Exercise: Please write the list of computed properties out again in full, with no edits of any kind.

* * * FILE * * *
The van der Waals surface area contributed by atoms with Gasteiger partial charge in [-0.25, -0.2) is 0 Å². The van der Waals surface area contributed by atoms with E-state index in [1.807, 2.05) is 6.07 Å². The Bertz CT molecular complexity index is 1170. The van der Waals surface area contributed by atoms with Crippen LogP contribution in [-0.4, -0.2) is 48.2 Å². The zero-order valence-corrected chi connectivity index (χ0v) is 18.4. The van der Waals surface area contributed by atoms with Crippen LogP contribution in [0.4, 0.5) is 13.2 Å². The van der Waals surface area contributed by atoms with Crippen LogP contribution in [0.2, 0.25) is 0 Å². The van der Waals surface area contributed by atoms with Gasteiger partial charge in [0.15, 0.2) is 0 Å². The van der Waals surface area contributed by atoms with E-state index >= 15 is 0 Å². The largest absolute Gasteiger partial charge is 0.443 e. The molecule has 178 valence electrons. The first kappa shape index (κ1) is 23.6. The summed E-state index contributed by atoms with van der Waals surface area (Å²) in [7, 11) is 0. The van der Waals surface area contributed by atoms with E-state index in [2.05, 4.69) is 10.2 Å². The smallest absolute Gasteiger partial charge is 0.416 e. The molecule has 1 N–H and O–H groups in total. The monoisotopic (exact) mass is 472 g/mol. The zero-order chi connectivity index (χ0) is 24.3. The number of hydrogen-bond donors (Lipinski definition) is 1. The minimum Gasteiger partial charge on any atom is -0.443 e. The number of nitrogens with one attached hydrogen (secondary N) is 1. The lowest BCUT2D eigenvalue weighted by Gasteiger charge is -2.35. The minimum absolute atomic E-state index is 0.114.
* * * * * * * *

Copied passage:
The van der Waals surface area contributed by atoms with Gasteiger partial charge in [-0.25, -0.2) is 0 Å². The van der Waals surface area contributed by atoms with E-state index in [1.807, 2.05) is 6.07 Å². The Bertz CT molecular complexity index is 1170. The van der Waals surface area contributed by atoms with Crippen LogP contribution in [-0.4, -0.2) is 48.2 Å². The zero-order valence-corrected chi connectivity index (χ0v) is 18.4. The van der Waals surface area contributed by atoms with Crippen LogP contribution in [0.4, 0.5) is 13.2 Å². The van der Waals surface area contributed by atoms with Crippen LogP contribution in [0.2, 0.25) is 0 Å². The van der Waals surface area contributed by atoms with Gasteiger partial charge in [0.15, 0.2) is 0 Å². The van der Waals surface area contributed by atoms with E-state index >= 15 is 0 Å². The largest absolute Gasteiger partial charge is 0.443 e. The molecule has 178 valence electrons. The first kappa shape index (κ1) is 23.6. The summed E-state index contributed by atoms with van der Waals surface area (Å²) in [7, 11) is 0. The van der Waals surface area contributed by atoms with E-state index in [2.05, 4.69) is 10.2 Å². The smallest absolute Gasteiger partial charge is 0.416 e. The molecule has 1 N–H and O–H groups in total. The monoisotopic (exact) mass is 472 g/mol. The zero-order chi connectivity index (χ0) is 24.3. The number of hydrogen-bond donors (Lipinski definition) is 1. The minimum Gasteiger partial charge on any atom is -0.443 e. The number of nitrogens with one attached hydrogen (secondary N) is 1. The lowest BCUT2D eigenvalue weighted by Gasteiger charge is -2.35. The minimum absolute atomic E-state index is 0.114.